I am thankful for my military service. My impulsive actions as an 18-year-old, led to a 25-year military career that took me to multiple countries, afforded me the opportunity to serve in the enlisted and officer ranks, to serve in two branches of the military (I later left the Air Force for the Army), and in three components.
If you are asking which branch of the military should I join, the answer to that question lies within you. If someone you know is asking which branch of the military should I join, the same applies.
Everyone is different and everyone has a different set of values and goals. I can tell you, my values at 18 were far different than the values I have today as an older man. I was extrinsically motivated and I didn’t understand what military service meant.
Likewise, people today who might ask themselves which branch of the military should I join should also reflect and be honest with themselves. Why do you want to serve? People come to the Armed Forces for various reasons. Some, like me, come out of necessity and because they lack options. Despite being an unmotivated, selfish kid, I eventually found purpose in the military.
Ask yourself, not which branch of the military should I join, but instead, why do I want to serve? The military can be a great place to achieve your goals, but it is a good idea to have some sort of a plan so you can get the most out of the experience.
If you’re a young person who is only interested in earning a paycheck and your plan is to move on after your first enlistment, consider picking a branch of service and an occupation that gives you a skill you can use when you transition back to civilian life. Transferable skills are crucial in a successful transition.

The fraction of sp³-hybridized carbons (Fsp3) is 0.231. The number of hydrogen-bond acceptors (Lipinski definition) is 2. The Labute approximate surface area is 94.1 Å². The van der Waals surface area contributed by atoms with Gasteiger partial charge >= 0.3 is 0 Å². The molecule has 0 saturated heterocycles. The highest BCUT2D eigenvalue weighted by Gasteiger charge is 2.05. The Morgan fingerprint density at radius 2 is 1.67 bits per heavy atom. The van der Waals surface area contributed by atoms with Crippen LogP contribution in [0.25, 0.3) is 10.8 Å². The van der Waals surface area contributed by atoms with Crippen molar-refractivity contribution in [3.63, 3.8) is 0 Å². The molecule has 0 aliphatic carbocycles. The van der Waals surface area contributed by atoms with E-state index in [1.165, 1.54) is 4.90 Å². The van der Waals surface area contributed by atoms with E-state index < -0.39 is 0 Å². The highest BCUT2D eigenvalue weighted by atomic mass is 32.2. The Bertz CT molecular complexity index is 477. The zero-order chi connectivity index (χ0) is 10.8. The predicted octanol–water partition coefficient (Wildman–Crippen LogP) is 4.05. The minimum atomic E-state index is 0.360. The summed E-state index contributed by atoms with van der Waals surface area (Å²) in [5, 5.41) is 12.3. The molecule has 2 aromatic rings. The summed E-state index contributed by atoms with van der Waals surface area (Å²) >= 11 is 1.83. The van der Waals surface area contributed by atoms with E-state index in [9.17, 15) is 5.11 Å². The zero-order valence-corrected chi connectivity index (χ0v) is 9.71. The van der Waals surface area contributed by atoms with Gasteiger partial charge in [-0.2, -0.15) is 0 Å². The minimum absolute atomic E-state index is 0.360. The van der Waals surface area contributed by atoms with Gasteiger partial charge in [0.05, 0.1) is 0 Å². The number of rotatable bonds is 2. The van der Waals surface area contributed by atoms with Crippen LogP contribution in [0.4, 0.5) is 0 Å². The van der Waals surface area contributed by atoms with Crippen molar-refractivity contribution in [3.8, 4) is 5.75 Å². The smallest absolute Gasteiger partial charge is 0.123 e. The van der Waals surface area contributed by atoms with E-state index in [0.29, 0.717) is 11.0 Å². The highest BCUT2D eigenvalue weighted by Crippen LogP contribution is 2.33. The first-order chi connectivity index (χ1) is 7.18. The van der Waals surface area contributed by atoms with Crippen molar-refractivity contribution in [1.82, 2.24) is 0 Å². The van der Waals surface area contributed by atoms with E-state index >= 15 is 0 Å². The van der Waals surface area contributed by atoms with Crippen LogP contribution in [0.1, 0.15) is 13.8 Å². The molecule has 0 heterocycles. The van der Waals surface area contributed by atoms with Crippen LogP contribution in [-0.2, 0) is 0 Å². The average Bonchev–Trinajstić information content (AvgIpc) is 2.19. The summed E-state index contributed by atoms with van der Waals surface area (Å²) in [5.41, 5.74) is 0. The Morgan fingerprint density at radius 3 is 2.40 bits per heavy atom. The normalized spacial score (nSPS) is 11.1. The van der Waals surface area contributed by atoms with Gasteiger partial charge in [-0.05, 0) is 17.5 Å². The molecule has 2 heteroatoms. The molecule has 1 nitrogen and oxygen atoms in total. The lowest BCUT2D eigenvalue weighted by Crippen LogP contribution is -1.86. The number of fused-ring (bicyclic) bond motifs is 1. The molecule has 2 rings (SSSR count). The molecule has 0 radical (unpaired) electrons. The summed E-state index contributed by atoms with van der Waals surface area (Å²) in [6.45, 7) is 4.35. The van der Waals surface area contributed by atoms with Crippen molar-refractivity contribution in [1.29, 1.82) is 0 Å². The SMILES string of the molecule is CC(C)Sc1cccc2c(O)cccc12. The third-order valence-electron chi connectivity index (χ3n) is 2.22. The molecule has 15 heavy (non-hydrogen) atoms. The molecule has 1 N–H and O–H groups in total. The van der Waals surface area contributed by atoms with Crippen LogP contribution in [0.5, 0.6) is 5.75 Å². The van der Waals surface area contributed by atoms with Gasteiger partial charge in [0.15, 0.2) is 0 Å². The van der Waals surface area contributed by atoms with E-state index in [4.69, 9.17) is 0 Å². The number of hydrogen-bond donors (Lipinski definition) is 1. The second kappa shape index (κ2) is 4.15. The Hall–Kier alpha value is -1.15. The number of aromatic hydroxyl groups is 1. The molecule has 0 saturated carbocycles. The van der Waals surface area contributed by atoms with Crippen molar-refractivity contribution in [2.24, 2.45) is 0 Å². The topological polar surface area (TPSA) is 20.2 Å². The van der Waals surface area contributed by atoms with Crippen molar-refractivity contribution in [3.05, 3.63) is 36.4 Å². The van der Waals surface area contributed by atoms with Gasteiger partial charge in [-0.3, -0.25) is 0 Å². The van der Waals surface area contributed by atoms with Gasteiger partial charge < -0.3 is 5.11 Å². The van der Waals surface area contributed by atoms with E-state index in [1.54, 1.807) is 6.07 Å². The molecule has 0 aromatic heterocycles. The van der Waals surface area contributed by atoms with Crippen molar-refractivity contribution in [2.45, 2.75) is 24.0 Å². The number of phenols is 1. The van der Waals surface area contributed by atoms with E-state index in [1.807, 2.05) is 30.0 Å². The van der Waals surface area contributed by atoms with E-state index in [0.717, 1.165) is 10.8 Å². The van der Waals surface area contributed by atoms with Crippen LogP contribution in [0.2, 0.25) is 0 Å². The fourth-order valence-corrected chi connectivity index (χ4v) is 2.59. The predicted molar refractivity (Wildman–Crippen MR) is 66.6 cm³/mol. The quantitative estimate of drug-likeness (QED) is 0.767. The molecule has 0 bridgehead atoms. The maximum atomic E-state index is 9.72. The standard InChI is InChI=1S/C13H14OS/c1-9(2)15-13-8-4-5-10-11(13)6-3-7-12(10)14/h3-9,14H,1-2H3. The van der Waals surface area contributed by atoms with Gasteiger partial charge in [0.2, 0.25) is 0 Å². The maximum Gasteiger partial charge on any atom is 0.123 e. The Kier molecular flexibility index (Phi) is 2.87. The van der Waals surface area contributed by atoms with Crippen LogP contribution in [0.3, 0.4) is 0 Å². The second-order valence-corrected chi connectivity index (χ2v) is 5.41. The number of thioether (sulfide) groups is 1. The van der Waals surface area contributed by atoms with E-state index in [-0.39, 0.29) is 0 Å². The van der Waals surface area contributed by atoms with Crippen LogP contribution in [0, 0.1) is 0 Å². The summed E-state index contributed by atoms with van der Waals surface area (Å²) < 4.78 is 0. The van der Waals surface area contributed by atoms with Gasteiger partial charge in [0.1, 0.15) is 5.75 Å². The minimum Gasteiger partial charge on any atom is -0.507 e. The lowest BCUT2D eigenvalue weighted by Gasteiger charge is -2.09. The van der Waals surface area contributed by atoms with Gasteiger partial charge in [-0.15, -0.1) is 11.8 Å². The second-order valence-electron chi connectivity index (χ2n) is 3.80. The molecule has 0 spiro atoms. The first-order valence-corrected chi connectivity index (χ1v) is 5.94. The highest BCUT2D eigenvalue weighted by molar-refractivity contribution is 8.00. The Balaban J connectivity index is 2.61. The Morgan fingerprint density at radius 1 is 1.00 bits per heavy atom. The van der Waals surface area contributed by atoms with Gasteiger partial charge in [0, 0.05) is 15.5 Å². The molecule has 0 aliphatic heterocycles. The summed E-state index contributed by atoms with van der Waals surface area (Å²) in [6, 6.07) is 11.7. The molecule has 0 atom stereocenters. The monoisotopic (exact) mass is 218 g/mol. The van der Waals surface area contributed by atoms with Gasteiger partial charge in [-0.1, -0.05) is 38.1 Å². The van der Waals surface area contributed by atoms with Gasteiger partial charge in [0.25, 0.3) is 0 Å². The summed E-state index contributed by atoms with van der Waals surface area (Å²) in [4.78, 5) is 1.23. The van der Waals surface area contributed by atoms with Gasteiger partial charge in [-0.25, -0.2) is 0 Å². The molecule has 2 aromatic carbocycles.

The key is not to get caught up in the lure of money and promises of glory for joining certain jobs. Those jobs are great and many are held in high regard in the military, but some might not translate directly when it comes to civilian jobs. Do your research.
Travel is another motivator for people to join the military. If you want to travel, every branch of the service has overseas locations and the Navy is probably the most traveled branch of service. Other branches have permanent bases overseas in places like Europe, Japan, and Korea. Most of these tours last one to three years depending on your marital status and they offer the opportunity for a service member to truly immerse themselves in a foreign culture. Just remember, much is dependent on the job you do. A service member who works office hours with weekends off will have a lot more flexibility than someone who works in a demanding profession.
The point is, there are a lot of options for you to consider beyond which branch of the military should I join? The Army, Navy, Air Force, Marines and even Coast Guard all have reserve forces that offer part-time wages, retirement benefits, and educational and training benefits that can kickstart your life without the commitment of going to the military fulltime. The National Guard in your state is also a viable option with exceptional educational and employment benefits.
As you pursue your military service don’t lose sight of the fact that your goals can complement your military service. Remember, being in the military is not about you. You are serving the country, but you can also get something in return if you serve with purpose and have a plan. What you get in return, depends on you.
The question is not which branch of the military should I join? The question is, why do I want to join? If you can answer that, then the map becomes much clearer.